Energy crisis response: repowering Europe

Energy crisis response: repowering Europe

The conflict between Russia and Ukraine exposed Europe to an energy shock without precedent, exacerbating an environment of already high energy prices and creating an energy supply crisis. The EU receives around 40% of its gas from Russia, so in response to this crisis it unveiled in March an energy plan called “RePowerEU”. Its aim is to reduce Europe’s gas dependence on Russia by two thirds by the end of 2022 and to zero by 2030.1

The plan aims to ensure energy security while moving forward on decarbonisation, primarily from a material acceleration of renewables and energy efficiency measures.

The plan, therefore, is aligned with the European Green Deal and the goal is to achieve both objectives in parallel with measures to allow faster permitting for renewables which we see as a key catalyst to achieving the expansion of clean energy. RePowerEU could, therefore, bring forward investment in additional renewables capacity as well an increased focus on energy efficiency.

What’s the plan about?

The plan sets out a combination of objectives and measures for the short, medium and long term:

  • In order to reduce dependency on Russian gas by two thirds, the EU is looking to diversify gas imports, particularly via higher LNG imports from the US. Late in March, the EU and US announced a task force which will see the US strive to ensure additional LNG volumes for the EU market of at least 15 billion cubic meters (bcm) in 2022 2 – although specifics on how they will do this were not provided.
    Considering that US LNG is already at full production and increasing production will take a few years to build out, the announcement is perhaps more of a strategic agreement to ensure the US/EU natural gas relationship and the long-term growth of exports to Europe, rather than a concrete plan.
Thus, to ensure the short-term security of supply we can expect to see the use of more traditional sources of energy such as coal and fossil fuels. In practice, all energy sources will be used in tandem so we can think there will be an uptick in coal, oil and gas imported from non-Russian sources, as well as a push to expand solar, wind and nuclear. As such, traditional and alternative energy sources will coexist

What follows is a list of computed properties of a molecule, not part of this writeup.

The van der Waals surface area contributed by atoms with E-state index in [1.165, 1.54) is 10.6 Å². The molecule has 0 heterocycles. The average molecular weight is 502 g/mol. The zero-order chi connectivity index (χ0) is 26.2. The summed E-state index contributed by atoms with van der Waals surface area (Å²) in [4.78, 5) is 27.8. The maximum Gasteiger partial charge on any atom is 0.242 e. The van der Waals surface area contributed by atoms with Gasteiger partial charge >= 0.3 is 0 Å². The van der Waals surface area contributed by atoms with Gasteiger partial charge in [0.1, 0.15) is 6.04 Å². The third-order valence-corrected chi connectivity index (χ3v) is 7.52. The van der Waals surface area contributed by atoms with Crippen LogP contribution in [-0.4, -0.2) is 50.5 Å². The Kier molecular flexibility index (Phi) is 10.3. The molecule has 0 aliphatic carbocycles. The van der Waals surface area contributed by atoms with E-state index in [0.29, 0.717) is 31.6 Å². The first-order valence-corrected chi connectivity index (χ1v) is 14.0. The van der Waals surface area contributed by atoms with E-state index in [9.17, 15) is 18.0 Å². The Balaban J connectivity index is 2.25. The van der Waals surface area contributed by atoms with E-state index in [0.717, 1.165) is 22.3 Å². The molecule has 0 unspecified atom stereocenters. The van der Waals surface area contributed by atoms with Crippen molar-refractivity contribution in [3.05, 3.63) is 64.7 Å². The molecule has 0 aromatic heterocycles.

EU member states could also use temporary short-term regulatory measures to counteract rising power prices, such as windfall payments. However, the most significant development in this space so far is the announcement that Spain and Portugal will be allowed to temporarily decouple electricity prices from that of gas.3 Both countries already have very high renewable electricity generation and are almost completely detached from the rest of the EU energy market due to few interconnections, and both only import around 10% of gas from Russia (versus around 55% for Germany, for example).4

As such the EU Commission has agreed a temporary special treatment for Iberia. In the medium and long term, RePowerEU has three levers with which to entirely remove Europe’s dependence on Russian gas by 2030: speed-up the use of renewables; accelerate the use of heat pumps; and the development of green hydrogen.
Renewables: RePowerEU aims to double current national plans on new wind and solar PV additions by 2030. The EU acknowledges the need to simplify and shorten the permitting process as a pre- condition to accelerating this rollout and in May unveiled legislative recommendations for EU countries to reduce this process5. We see this as a necessary and significant catalyst for a renewables boost given the current approval process takes around two to four years. Goldman Sachs estimates this would allow 150GW of installations per annum versus around 20GW- 30GW a year in the recent past.6